THEM: But he was a big boy, so he didn't cry.

THEY: He was a good boy and he didn't cry. And even though he was big, his ma could hold him in her arms like a baby. Rocking him like a wee baby.

THEM: Though he was big, she held him in her arms.

THEY: Cradled big Jesus in her arms. I love you, always.

THEM: He was a man, but she held him like her wee boy. THEY: And it was okay. Because he was dead. THEM: Healing the sick with sawdust hands, dead skin cells fell, like soft pink rain. (Beat.)


THEM: I shut my eyes in the boxed-in backyard of the close in Glasgow where we lived as a family. My mum, my dad, my sister and.

THEY: I shut them tight, my four-year-old eyes. My fat fists clench.

THEM: And I bear down: you can do it. Push-push, Alan. Push down. Bear down.

THEY: With four-year-old force and fury, I fully felt, that by some miracle, on unfolding my eyes--

THEM: -- opening them for the first time, to a brighter world. That I would become--

THEY: That I would.

THEM: That I would become.

THEY: I want. I just want. I just want to be.

THEM: A girl; a girl; a girl; a girl.

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Scene One Lights up to reveal Stuart standing on the ice. Charmaine, Mike, and Anoopjeet are on the end boards. Stuart looks at his watch. STUART: Well. Suppose we should just get started then. Quite the turnout. We got black, yellow, brown, white: all's we're missing is the red. Guess we'd better send up a smoke signal. (Silence.) That was a joke. I suppose the Natives wouldn't qualify for this thing anyways. Newcomers only. (Beat.) So, show of hands: who here has curled before? (No hands go up.) None of yas? Ever? CHARMAINE: They tried to have curling back home in Jamaica, but it didn't really take off. STUART: Why was that? Not enough white people to sign up for a bunch of foolishness that's not even a real sport. (Beat.) That was a joke. STUART: Mike, you musta went curling before. MIKE: No. STUART: Down at the university or what? MIKE: No. STUART: Katie never took you out curling? MIKE: No. STUART: Right. Why would she wanna go curl when you two could stay in and have a stimulating conversation like this? And what about you? ANOOPJEET: Anoopjeet. STUART: What was that? ANOOPJEET: Anoopjeet. Anoopjeet Singh. Hello. STUART: Oh. 'Lo. Stuart MacPhail. ANOOPJEET: It is very nice to meet you, Stuart MacPhail. (He steps onto the ice to shake STUART's hand, but immediately slips.) Whoa! (He recovers. Offers his hand.) Hello. (Slips again.) Whoa! (Getting off the ice.) I am just going to go...back...here. STUART: And uhh, where's home for you? ANOOPJEET: The other end of town - around the corner from the Giant Tiger.

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Prologue Surtitles: Friday, September 12, 1885. Then: Toronto. (PT Barnum is getting his hair cut. His friend Henrietta Ward is waiting for him. The barber is Shack.) BARNUM: I told them to give me their best barber and they sent me you. SHACK: Yes, Mister Barnum, only the best for you, sir. BARNUM: How does that get proved anyway? SHACK: Oh, I'm visiting from out of town, sir. This way they don't have to argue among themselves. BARNUM: So you're not the best barber then? SHACK: Oh no, I am. You always want a barber who trained aboard ship, they got the steady hand. BARNUM: You trained aboard ship. SHACK: Steward on the Mississippi, Civil War. BARNUM: For the South? HENRIETTA: (Quick loud laugh.) For the North, Phineas. You're such a card. BARNUM: (Laughs then returns to his questioning.) So where'd you come in from then, if you from outta town? SHACK: From London, sir. BARNUM: London. My elephant Jumbo comes from London too, have you seen him? SHACK: I come in from London, Ontario, sir. BARNUM: Oh. Oh. SHACK: Come to Toronto for a few days to mentor the young son of an old friend in the art of barbering. BARNUM: London, Ontario. How do you get here from there? Horseback? SHACK: Well sir, I'm just not sure that's a topic for a gentleman to discuss. BARNUM: What, you mean me? I haven't been a gentleman going on sixty years now. I'm an old humbug. SHACK: Well, if you say so. I'm a dingbat, Mr. Barnum. BARNUM: A whatbat? A whobat? SHACK: A dingbat, sir. I ride the rails. Cheapest way to travel if you don't get caught. BARNUM: Ha! Well I'll be a gaycat. A dingbat? A dingbat. I always wanted to try that.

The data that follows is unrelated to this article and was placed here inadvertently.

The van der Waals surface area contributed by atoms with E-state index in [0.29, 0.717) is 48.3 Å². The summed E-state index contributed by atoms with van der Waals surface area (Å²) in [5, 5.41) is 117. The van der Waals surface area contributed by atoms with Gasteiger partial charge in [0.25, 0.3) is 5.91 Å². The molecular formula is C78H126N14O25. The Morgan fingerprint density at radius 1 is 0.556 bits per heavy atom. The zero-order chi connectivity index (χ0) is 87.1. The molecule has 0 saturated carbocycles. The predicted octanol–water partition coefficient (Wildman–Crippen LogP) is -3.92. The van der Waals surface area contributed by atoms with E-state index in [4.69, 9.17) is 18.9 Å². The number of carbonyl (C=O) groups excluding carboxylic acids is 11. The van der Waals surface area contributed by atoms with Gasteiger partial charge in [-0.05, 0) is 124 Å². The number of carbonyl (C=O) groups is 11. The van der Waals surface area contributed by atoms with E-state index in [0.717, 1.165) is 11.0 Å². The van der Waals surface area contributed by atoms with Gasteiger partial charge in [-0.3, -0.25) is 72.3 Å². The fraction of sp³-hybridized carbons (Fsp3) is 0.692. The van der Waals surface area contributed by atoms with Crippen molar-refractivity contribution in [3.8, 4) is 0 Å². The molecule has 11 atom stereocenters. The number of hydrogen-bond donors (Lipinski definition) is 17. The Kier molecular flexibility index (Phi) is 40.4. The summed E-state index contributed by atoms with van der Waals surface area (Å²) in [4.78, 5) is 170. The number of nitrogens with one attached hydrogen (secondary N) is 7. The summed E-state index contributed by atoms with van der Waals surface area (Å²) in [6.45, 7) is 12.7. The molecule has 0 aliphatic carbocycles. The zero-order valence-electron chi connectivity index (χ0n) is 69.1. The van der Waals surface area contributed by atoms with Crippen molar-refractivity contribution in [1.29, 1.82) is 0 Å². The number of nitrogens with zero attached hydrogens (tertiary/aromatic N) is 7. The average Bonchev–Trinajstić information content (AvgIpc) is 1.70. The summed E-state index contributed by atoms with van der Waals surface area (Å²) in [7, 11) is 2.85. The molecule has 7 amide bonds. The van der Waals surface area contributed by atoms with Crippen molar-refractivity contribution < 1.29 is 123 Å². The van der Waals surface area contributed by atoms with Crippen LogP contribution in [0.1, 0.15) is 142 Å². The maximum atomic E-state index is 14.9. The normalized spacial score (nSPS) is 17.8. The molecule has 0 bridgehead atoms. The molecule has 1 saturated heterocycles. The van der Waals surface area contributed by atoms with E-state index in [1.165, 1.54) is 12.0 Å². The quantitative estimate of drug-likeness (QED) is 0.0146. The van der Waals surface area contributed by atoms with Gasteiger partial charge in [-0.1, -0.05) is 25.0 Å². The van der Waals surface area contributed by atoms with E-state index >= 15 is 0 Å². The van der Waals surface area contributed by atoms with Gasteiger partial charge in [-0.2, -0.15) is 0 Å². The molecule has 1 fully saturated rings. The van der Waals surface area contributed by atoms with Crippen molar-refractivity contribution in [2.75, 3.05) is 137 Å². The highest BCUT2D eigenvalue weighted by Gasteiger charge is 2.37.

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Scene 1 Late summer, 1665. Dawn. By the river. Far off in the distance, a bell tolls. JEANBAPTISTE enters, carrying a pile of furs. KATERI follows behind him. KATERI: Raktsi:ah (big brother), let me help you. (LUCK-JI'-AH)She helps him load the canoe. JEANBAPTISTE: Your little arms are strong. KATERI: You'll need help carrying these to the fort. JEANBAPTISTE: You're here to help out in camp. The fort is no place for you. KATERI: I can help you paddle across. And get to see their big canoes. JEANBAPTISTE: It's dangerous. KATERI: Then you shouldn't go alone. JEANBAPTISTE: I've made the trip many times KATERI: With other men, never on your own. JEANBAPTISTE: It's not a safe place for you. There's sickness in the fort. KATERI: There's sickness in our village, too. Iakoianeh (Clan Mother said I need to learn all I could. How could I do that from a camp across the river? I won't go in the fort. I'll watch the canoe and this stuff. JEANBAPTISTE: Careful, that's our best pelt. It'll trade well. (Pause.) It's hard work. If you come, no complaining. KATERI: I never complain.JEANBAPTISTE: And you'll do whatever I say. KATERI: Yeah, except for when you're being a grump. Then you're on your own. JEANBAPTISTE: Eh kati tho. (So be it.) [EH GUDDEE TOE.]